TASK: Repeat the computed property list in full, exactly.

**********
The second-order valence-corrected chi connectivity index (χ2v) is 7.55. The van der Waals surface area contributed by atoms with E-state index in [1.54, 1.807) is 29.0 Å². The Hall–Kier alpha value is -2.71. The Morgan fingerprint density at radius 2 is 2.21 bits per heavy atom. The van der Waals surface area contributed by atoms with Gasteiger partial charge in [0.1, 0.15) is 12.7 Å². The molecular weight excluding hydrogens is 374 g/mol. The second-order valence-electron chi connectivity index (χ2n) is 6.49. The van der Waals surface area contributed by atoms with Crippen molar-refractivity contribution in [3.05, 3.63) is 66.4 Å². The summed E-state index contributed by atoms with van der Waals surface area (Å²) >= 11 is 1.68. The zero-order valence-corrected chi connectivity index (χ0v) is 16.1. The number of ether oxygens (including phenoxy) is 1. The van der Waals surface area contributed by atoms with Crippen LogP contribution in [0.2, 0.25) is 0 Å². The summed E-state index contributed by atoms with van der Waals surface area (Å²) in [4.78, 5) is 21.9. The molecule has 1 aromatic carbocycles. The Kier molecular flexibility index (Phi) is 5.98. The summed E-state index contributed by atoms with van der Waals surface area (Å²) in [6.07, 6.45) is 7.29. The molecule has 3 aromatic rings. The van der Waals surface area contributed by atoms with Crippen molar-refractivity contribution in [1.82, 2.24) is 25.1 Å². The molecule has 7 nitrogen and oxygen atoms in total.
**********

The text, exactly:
The second-order valence-corrected chi connectivity index (χ2v) is 7.55. The van der Waals surface area contributed by atoms with E-state index in [1.54, 1.807) is 29.0 Å². The Hall–Kier alpha value is -2.71. The Morgan fingerprint density at radius 2 is 2.21 bits per heavy atom. The van der Waals surface area contributed by atoms with Gasteiger partial charge in [0.1, 0.15) is 12.7 Å². The molecular weight excluding hydrogens is 374 g/mol. The second-order valence-electron chi connectivity index (χ2n) is 6.49. The van der Waals surface area contributed by atoms with Crippen molar-refractivity contribution in [3.05, 3.63) is 66.4 Å². The summed E-state index contributed by atoms with van der Waals surface area (Å²) >= 11 is 1.68. The zero-order valence-corrected chi connectivity index (χ0v) is 16.1. The number of ether oxygens (including phenoxy) is 1. The van der Waals surface area contributed by atoms with Crippen LogP contribution in [0.2, 0.25) is 0 Å². The summed E-state index contributed by atoms with van der Waals surface area (Å²) in [4.78, 5) is 21.9. The molecule has 1 aromatic carbocycles. The Kier molecular flexibility index (Phi) is 5.98. The summed E-state index contributed by atoms with van der Waals surface area (Å²) in [6.07, 6.45) is 7.29. The molecule has 3 aromatic rings. The van der Waals surface area contributed by atoms with Crippen molar-refractivity contribution in [1.82, 2.24) is 25.1 Å². The molecule has 7 nitrogen and oxygen atoms in total.